China in the World (Bank)

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China’s internationalisation and integration in to the world economy (not to mention big banks and mining companies – more on which will follow soon) continues apace. The latest news is that Justin Lin Yifu (who was recently speaking in London) has been appointed as the World bank’s new Chief Economist. Forbes reports:

    “For the first time, the World Bank will have a chief economist from one of the developing countries that it is its mission to assist.

    The multinational lender on Monday named Justin Lin Yifu of China its new chief economist and senior vice president for development economics.
    The appointment appears to be a product of a campaign by developing nations to get the World Bank and IMF to draw more top staff from outside the U.S. and Europe. It also reflects China’s transformative impact on the global economy.

    …Lin’s appointment comes at a turning point for China in its involvement in world affairs. China became a top borrower from the World Bank in the last few decades after reversing its long-held disdain for such Western-dominated multinational agencies. Last year, it made its first donation to the World Bank, contributing to an assistance project to the world’s most impoverished countries.

    Lin, 55, is a specialist on China’s rural economy and development theory, and has frequently publicly voiced his views on a range of pressing economic issues. Last year, he called for narrowing China’s yawning wealth gap by reducing investment returns for the wealthy. He has also warned of the negative impact on China’s economy should the yuan be allowed to appreciate too rapidly against the U.S. dollar, predicting it would exacerbate the problem of excess production capacity, thin corporate profits and create deflationary pressures.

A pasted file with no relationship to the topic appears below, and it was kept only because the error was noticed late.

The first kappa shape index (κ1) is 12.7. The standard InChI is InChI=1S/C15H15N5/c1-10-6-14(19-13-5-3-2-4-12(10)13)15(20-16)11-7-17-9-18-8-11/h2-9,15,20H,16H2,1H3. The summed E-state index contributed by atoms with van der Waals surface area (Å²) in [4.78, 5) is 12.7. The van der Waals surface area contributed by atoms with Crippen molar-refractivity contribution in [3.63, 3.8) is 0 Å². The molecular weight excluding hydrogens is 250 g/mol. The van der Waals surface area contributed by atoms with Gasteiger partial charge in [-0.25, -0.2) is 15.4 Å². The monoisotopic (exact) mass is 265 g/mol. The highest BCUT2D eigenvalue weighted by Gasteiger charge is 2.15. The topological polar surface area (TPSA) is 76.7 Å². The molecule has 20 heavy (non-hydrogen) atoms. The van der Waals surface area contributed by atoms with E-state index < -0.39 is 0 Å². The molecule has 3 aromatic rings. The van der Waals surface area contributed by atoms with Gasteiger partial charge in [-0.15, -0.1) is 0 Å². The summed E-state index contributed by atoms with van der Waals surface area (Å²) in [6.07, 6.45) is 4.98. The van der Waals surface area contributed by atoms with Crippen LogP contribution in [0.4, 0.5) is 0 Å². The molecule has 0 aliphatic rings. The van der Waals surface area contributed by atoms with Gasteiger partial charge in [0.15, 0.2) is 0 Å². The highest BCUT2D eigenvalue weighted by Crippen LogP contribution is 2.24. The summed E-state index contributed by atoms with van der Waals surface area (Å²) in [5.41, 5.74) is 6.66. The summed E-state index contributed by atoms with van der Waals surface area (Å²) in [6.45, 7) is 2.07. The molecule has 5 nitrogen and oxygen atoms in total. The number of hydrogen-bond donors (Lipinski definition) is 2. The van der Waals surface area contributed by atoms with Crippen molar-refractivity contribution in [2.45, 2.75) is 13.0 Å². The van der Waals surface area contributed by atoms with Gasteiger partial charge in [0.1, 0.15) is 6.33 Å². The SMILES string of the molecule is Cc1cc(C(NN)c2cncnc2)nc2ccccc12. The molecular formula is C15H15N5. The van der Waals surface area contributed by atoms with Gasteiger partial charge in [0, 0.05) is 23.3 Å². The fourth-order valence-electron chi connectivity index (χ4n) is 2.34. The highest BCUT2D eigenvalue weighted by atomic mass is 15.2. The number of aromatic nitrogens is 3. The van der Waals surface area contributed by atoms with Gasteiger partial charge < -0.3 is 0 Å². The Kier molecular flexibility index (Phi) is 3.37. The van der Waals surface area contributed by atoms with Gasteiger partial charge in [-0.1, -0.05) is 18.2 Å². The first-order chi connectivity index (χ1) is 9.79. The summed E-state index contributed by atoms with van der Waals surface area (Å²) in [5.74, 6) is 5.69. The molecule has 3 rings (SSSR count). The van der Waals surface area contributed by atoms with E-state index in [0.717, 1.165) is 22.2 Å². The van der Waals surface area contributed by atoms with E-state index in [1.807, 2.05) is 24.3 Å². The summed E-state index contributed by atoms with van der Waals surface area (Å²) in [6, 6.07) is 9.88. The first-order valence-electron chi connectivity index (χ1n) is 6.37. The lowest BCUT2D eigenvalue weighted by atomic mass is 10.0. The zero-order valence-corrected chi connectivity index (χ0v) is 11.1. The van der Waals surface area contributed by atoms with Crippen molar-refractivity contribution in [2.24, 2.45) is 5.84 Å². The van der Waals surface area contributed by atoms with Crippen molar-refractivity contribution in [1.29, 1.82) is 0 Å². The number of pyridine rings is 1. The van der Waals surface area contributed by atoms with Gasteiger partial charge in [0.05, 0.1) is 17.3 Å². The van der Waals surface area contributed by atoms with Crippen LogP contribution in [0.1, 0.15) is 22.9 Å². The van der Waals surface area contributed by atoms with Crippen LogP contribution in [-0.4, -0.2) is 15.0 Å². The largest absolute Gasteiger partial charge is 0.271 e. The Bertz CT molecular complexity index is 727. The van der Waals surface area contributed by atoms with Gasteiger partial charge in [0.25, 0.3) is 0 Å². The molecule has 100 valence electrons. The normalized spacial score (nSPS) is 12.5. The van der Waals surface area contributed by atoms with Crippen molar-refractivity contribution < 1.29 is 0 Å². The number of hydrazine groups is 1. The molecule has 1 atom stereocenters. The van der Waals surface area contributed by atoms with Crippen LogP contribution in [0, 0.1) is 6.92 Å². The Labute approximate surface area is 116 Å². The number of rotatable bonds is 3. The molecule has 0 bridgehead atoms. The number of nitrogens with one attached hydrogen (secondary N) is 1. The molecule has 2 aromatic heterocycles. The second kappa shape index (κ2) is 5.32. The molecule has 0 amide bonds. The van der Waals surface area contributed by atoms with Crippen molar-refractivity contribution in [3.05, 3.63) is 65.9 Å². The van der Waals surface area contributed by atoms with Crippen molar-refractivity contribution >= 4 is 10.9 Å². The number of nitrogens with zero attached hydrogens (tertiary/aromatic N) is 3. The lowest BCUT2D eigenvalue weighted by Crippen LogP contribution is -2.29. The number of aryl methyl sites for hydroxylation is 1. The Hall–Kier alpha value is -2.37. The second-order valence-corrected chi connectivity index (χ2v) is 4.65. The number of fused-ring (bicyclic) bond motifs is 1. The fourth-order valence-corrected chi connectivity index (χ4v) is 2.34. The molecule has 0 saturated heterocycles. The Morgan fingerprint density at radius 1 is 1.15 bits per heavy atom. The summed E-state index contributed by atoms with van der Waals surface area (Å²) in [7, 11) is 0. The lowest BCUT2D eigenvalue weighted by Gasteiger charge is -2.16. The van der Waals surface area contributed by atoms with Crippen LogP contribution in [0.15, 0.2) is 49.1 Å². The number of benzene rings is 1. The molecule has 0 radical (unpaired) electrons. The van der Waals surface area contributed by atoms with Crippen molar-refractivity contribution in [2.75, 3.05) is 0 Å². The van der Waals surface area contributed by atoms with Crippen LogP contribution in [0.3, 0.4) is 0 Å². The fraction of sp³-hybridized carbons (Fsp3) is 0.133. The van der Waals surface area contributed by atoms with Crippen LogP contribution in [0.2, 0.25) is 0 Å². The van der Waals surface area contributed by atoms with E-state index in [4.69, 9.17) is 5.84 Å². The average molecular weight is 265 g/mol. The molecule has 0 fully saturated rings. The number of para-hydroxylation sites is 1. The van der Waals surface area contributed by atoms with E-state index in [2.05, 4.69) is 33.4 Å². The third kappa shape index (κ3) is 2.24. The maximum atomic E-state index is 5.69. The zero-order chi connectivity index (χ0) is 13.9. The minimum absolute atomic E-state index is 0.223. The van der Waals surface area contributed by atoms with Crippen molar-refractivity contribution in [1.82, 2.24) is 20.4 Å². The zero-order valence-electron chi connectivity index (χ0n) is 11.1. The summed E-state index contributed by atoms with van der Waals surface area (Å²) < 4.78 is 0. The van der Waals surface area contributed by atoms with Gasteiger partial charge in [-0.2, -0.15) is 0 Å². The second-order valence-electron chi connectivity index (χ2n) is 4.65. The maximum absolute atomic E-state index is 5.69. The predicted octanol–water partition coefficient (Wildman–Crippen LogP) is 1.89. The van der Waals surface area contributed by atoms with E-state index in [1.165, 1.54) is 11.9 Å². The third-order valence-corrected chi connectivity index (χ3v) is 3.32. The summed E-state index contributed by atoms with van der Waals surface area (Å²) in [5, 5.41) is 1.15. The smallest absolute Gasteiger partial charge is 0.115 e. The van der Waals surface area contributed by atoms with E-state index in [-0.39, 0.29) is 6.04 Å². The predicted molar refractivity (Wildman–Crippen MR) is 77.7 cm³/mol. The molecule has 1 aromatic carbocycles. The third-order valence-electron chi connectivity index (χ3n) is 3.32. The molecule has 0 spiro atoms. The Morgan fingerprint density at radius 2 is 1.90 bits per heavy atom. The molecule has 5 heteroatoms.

It would be naïve to assume Lin’s appointment was purely a result of his academic skills. Lin has rock-solid political backing in Beijing, drawn in no small part from his decision nearly 30 years ago to defect from the Taiwanese army to China. In the middle of the night, he swam a mile and a quarter from the Taiwanese island of Quemoy to reach the city of Xiamen on the mainland, clinging to two basketballs to stay afloat.

    He left behind his identity as Lin Zhengyi, his wife and parents, and an MBA from National Chengchi University in Taiwan and reinvented himself, studying economics at Peking University and the University of Chicago, where he earned a Ph.D.

    Before Monday’s appointment, Lin had established himself as one of the most influential economists in China, setting up his own research institute at Peking University, the China Center for Economic Research.

    But he is more than just a scholar. For years, he was a delegate to the rubber-stamp parliament known as The Chinese People’s Political Consultation Conference. He was a surprise absence from the new lineup that was announced last month. His wife, who joined him from Taiwan, has a seat in the Chinese parliament as an ostensible representative of the breakaway island.”

      See news source:

      China Wins Top Spot At World Bank
      Forbes – NY,USA
      The multinational lender on Monday named Justin Lin Yifu of China its new chief economist and senior vice president for development economics. …

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